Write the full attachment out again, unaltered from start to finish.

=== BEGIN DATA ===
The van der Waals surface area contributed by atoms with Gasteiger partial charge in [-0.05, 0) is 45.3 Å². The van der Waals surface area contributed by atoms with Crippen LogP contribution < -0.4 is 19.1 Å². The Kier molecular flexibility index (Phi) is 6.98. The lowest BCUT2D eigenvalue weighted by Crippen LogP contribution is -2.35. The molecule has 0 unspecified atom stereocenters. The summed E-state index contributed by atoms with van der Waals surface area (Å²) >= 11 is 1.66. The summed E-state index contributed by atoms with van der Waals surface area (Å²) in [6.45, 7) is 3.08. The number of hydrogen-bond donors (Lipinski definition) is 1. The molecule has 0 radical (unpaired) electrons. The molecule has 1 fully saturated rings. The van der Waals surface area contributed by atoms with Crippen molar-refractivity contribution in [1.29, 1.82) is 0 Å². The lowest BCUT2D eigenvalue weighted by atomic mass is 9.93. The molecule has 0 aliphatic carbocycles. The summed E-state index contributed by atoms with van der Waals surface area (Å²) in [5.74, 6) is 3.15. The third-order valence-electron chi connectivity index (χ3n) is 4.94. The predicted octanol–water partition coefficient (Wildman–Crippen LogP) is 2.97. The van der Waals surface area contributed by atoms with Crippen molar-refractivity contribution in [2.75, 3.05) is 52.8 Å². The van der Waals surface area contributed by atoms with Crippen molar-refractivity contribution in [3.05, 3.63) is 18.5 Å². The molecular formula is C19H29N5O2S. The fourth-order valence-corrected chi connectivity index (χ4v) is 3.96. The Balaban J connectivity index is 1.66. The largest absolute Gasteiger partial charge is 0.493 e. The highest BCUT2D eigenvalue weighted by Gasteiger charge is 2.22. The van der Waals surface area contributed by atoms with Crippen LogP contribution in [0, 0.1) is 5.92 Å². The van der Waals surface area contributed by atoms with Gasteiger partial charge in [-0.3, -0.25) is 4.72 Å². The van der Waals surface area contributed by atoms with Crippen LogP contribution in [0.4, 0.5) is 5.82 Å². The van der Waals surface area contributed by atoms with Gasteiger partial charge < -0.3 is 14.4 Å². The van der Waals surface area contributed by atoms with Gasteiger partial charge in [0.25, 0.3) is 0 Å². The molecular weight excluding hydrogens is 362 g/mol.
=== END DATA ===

The van der Waals surface area contributed by atoms with Gasteiger partial charge in [-0.05, 0) is 45.3 Å². The van der Waals surface area contributed by atoms with Crippen LogP contribution < -0.4 is 19.1 Å². The Kier molecular flexibility index (Phi) is 6.98. The lowest BCUT2D eigenvalue weighted by Crippen LogP contribution is -2.35. The molecule has 0 unspecified atom stereocenters. The summed E-state index contributed by atoms with van der Waals surface area (Å²) >= 11 is 1.66. The summed E-state index contributed by atoms with van der Waals surface area (Å²) in [6.45, 7) is 3.08. The number of hydrogen-bond donors (Lipinski definition) is 1. The molecule has 0 radical (unpaired) electrons. The molecule has 1 fully saturated rings. The van der Waals surface area contributed by atoms with Crippen molar-refractivity contribution in [1.29, 1.82) is 0 Å². The lowest BCUT2D eigenvalue weighted by atomic mass is 9.93. The molecule has 0 aliphatic carbocycles. The summed E-state index contributed by atoms with van der Waals surface area (Å²) in [5.74, 6) is 3.15. The third-order valence-electron chi connectivity index (χ3n) is 4.94. The predicted octanol–water partition coefficient (Wildman–Crippen LogP) is 2.97. The van der Waals surface area contributed by atoms with Crippen molar-refractivity contribution in [2.75, 3.05) is 52.8 Å². The van der Waals surface area contributed by atoms with Crippen molar-refractivity contribution in [3.05, 3.63) is 18.5 Å². The molecular formula is C19H29N5O2S. The fourth-order valence-corrected chi connectivity index (χ4v) is 3.96. The Balaban J connectivity index is 1.66. The largest absolute Gasteiger partial charge is 0.493 e. The highest BCUT2D eigenvalue weighted by Gasteiger charge is 2.22. The van der Waals surface area contributed by atoms with Crippen LogP contribution in [0, 0.1) is 5.92 Å². The van der Waals surface area contributed by atoms with Gasteiger partial charge in [-0.3, -0.25) is 4.72 Å². The van der Waals surface area contributed by atoms with Crippen LogP contribution in [0.4, 0.5) is 5.82 Å². The van der Waals surface area contributed by atoms with Gasteiger partial charge < -0.3 is 14.4 Å². The van der Waals surface area contributed by atoms with Gasteiger partial charge in [0.25, 0.3) is 0 Å². The molecular weight excluding hydrogens is 362 g/mol.